It sounds like a cliche, but when David Schneider quit his job as a business analyst and spent his savings travelling the world with his girlfriend for two years, it really did change his life.
During that time, he became a travel blogger, which landed him a spot on a podcast hosted by fellow influencer, Mark Samms.
When their conversation turned to the idea of creating a blogger outreach platform, Samms wasn’t just on the same page; he had already started a prototype.
The two joined forces to work on the project, and with the help of a developer friend, NinjaOutreach was born.
NinjaOutreach is an influencer marketing software for prospecting and outreach, and it also functions as a CRM, or customer relationship manager. Its technology enables users to filter through millions of social media influencers to find the ones that reach their target customers.
But the journey from creation to a 7-figure sale wasn’t without its struggles. Due to their relative inexperience in creating software, the founders made mistakes with their initial MVP (minimum viable product), which failed to garner any sign-ups at launch. “It had an ugly, unintuitive design, we hired additional cheap developers who did poor quality work, and we failed to talk to enough customers,” Schneider wrote in a post on Indie Hackers.
To add to the stress, they were bootstrapping the project, and would do so for the first two years, investing a total of $80,000, he wrote.
After the slow launch, the founders tried everything to get the business moving. Alongside a healthy dose of hustling, a promotion partnership with Warrior Forum and AppSumo finally kickstarted the sale of their product by increasing links, traffic and exposure. They also gave free accounts to many of the software’s early adopters, which landed them product reviews and frequent mentions.
A successful launch on ProductHunt brought in 100 sign-ups. Finally, the product began to turn a profit. Between the launch in January 2015 and July of that same year, the business grew from $0 to around $3k in monthly recurring revenue.
“Looking back, I learned that a bad year doesn’t necessarily spell certain doom for your business,” Schneider reflected in the Indie Hackers piece. “You hit a wall for some time, but you just have to keep trying and exhaust everything you know before giving up.”
By the end of 2015, NinjaOutreach was doing $10,000 per month in revenue.
By 2016, it was $30,000, Schneider shared on Indie Hackers. Then they cleared their next goal of $50,000 in revenue. At the company’s peak, they were making up to $70,000 per month through a customer base of around 750 clients, through various plans that ranged from $49 – $599 per month, Schneider told They Got Acquired.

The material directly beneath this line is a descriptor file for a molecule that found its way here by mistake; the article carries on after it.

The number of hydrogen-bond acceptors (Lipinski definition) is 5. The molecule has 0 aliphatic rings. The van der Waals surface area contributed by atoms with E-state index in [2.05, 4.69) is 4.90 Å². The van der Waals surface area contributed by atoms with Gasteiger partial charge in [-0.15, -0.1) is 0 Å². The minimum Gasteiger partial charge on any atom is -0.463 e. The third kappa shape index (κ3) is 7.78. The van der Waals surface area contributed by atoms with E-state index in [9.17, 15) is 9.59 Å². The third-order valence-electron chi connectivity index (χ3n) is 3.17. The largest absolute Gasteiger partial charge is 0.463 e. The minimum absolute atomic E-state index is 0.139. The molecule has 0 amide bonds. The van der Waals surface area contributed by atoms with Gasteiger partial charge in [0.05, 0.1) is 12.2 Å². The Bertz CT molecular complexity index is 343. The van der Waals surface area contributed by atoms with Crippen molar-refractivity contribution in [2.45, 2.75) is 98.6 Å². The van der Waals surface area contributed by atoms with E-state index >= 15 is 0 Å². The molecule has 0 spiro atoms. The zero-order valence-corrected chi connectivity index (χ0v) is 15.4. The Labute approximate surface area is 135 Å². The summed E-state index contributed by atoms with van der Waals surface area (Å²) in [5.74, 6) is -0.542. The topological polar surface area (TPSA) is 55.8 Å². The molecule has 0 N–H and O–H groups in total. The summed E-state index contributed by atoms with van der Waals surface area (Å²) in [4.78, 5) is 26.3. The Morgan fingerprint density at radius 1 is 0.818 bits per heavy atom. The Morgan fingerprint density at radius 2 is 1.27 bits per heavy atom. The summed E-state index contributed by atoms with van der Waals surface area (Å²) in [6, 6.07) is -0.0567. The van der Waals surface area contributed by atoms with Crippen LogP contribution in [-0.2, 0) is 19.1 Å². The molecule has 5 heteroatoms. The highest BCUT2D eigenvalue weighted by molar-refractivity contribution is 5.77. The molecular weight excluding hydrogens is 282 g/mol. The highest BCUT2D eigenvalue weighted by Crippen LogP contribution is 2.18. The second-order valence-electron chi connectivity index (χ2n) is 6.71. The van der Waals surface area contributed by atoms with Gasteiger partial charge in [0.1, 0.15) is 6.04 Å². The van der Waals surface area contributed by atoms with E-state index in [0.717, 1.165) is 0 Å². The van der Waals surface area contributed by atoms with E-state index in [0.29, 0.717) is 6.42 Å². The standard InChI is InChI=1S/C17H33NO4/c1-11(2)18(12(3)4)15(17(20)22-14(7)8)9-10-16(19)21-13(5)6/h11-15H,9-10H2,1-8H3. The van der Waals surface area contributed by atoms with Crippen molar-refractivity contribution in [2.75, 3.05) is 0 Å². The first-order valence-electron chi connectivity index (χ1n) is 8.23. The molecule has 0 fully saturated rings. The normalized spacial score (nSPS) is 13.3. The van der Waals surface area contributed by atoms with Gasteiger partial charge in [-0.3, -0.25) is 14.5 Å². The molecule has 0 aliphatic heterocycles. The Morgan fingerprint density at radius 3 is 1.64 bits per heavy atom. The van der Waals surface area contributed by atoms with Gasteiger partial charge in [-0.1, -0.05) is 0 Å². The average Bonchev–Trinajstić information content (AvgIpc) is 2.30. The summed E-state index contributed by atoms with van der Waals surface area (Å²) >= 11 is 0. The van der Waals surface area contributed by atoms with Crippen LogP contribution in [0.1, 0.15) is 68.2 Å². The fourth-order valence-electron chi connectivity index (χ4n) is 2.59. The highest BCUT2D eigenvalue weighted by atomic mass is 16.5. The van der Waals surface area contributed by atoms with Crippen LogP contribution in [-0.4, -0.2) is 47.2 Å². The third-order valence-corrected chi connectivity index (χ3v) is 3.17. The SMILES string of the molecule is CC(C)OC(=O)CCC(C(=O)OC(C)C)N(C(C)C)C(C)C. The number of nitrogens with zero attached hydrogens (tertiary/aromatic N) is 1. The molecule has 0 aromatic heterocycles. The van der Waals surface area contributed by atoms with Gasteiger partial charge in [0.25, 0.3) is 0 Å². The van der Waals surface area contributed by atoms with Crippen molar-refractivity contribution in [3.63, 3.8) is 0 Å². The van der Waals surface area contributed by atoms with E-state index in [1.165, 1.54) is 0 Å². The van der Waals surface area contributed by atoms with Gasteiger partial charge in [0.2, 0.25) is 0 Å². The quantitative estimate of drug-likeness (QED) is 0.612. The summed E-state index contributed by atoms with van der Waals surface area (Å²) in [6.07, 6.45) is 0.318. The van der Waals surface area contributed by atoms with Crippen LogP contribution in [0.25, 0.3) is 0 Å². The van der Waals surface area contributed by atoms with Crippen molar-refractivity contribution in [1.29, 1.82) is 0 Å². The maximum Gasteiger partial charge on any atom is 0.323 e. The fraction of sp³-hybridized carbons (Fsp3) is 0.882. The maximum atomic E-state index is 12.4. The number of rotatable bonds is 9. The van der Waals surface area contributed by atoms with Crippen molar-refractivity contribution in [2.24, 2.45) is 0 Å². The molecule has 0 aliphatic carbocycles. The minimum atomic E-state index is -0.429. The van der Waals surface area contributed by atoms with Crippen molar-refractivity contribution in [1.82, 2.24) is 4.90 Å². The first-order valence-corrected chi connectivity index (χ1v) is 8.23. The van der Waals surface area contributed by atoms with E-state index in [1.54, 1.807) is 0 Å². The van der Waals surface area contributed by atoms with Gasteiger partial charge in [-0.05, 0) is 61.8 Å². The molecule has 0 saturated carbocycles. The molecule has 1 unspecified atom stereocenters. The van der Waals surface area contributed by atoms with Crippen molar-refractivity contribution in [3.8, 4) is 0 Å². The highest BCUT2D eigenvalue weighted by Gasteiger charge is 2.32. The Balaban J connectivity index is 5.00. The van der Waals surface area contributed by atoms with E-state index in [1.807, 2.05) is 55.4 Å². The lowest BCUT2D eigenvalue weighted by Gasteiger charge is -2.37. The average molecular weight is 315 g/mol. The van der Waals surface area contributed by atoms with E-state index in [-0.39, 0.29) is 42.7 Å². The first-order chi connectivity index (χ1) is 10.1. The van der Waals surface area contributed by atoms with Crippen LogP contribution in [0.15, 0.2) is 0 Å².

A seller reaches out to NinjaOutreach
Despite the growing success, Schneider was uncomfortable about the direction of the influencer marketing space. Policies like GDPR were making it onerous to collect user data online, and he was worried that would severely impact the performance of their email outreach tool. The more Schneider thought about the future, the more he wanted to take his chips off of the table.
Then, out of the blue, he received an email from an interested buyer. While the sellers did not disclose the buyer in interviews with They Got Acquired, a Flippa case study shows serial entrepreneur Jean-Pierre Khoueiri resold the business a few years later.
The founders jumped at the chance. The business underwent a month or two of due diligence before the deal was finalized in March 2018, with the founders receiving a 7-figure cash sum.
For others looking to sell, Schneider warns that preparation is key. “You have to think ahead to prepare a business for sale; to make it run smoothly, ideally profitable, with all loose ends tied up and processes in order,” he said. “Think of it this way, when potential buyers examine the financial books for the last 1-2 years, what story do you want it to tell? We screwed up on this a bit because we invested a lot into growth before selling, so it wasn’t planned out strategically.”
After the sale, Schneider established shortlist.io, a marketing agency specializing in SEO, where he’s currently CEO and oversees a team of 20 employees.
NinjaOutreach sold again in November 2020 for $2.5 million, according to Flippa, a marketplace for selling online businesses. The buyer, Technology Commerce Management (TCM), which offers AI-driven, e-commerce optimization, announced the purchase in March 2021.